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Why the Sangh fears Modi
RSS chief Mohan Bhagwat’s advisory, in the run-up to the Lok Sabha polls, to the organisation’s cadres to stay detached from party politics, especially from any personality-driven campaigns by its associate, the BJP, reveals interesting aspects of the two organisations and their relationship. It highlights the long-established and accepted style of working of the RSS, which was chosen for it by its second sarsanghchalak M.S.Golwalkar, who took up its leadership in 1940. The emphasis on sadhutva or life of renunciation in the organisation was his contribution.
He was unequivocal that the RSS should stay away from political power and that Hindu national reconstruction could be carried out more effectively outside the arena of politics and away from the public glare.
The RSS thus chose to work in the “cultural” realm in a goal-oriented rather than personality-driven way. The constitution of the RSS, which was drawn under Golwalkar’s leadership after the first ban on the organisation was lifted, said that the RSS “has no politics” and is devoted to “purely cultural work”. Political limelight was sought to be avoided also because of the notoriety the RSS had acquired after Mahatama Gandhi’s assassination.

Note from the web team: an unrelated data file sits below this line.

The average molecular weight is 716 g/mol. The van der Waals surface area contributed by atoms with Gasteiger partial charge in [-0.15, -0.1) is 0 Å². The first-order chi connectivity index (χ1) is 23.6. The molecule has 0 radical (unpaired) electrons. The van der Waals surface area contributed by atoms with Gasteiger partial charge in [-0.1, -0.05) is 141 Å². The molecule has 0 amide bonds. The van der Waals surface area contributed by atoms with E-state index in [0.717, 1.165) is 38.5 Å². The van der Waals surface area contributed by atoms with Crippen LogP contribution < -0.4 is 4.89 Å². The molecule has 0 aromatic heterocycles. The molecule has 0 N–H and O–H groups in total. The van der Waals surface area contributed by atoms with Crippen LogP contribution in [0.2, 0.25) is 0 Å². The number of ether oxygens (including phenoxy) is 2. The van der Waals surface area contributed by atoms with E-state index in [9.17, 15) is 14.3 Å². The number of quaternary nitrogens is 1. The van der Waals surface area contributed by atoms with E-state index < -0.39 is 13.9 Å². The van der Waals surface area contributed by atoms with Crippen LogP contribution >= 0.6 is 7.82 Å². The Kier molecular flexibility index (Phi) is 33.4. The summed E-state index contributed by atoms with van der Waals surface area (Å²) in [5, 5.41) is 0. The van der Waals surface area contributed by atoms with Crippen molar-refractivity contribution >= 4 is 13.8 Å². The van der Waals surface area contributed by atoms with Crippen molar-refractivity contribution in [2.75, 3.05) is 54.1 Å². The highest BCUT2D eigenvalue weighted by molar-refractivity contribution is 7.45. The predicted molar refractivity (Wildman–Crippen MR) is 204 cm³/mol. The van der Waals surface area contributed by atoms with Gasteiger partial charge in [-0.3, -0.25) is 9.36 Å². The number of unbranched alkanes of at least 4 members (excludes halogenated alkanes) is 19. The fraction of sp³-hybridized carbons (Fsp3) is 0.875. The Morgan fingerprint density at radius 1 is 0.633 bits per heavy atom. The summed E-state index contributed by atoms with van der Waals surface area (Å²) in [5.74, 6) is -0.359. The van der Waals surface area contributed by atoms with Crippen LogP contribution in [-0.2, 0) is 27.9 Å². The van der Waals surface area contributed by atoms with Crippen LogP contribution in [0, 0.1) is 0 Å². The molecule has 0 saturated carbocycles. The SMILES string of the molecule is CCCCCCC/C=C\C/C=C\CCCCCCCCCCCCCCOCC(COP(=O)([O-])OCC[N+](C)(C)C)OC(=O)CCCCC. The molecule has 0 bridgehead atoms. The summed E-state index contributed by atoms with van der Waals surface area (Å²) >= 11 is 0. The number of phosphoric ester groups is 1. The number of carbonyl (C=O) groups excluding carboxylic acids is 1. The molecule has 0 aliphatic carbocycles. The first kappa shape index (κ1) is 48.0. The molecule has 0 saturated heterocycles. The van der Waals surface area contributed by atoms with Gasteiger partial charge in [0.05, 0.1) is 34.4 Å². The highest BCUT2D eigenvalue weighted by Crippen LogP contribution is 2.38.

A way to avoid more adverse publicity was to remain outside the public arena. It was, however, made clear that individual swayamsevaks could join and work for political parties if they so wished. Interestingly, the RSS began playing a decisive role in the functioning of the BJP right from its initial years (when it began as the Bharatiya Jan Sangh). The goal of “Hindu” nationhood had brought the two together.
The RSS leadership had made it clear at the beginning that it had no intentions of playing second fiddle to any political party. The RSS provided the much-needed organisational, financial and cadre support to the fledgling party to take on the mammoth Congress. This set the tone for the way their relationship was built in the coming years. The BJP became a part of the Sangh Parivar, and the RSS’s political front.
Bhai Mahavir, Balraj Madhok, and Deendayal Upadhyay were some of the early stalwarts who had come from the RSS to work for the new party. They were followed a little later by Atal Bihari Vajpayee and L.K.Advani. Thereafter, the young Govindacharya, Sushil Modi, Narendra Modi, Arun Jaitley and the late Pramod Mahajan were inducted into the party. The influence these and other RSS pracharaks wielded in the BJP is now well known.
But the tendency was to keep RSS involvement in party work under wraps; there was reluctance on both sides to acknowledge the active and decisive position the RSS had in the party’s organisation and functioning. This propensity to hide this association changed somewhat in the early 1990s, when significant political transformations happened.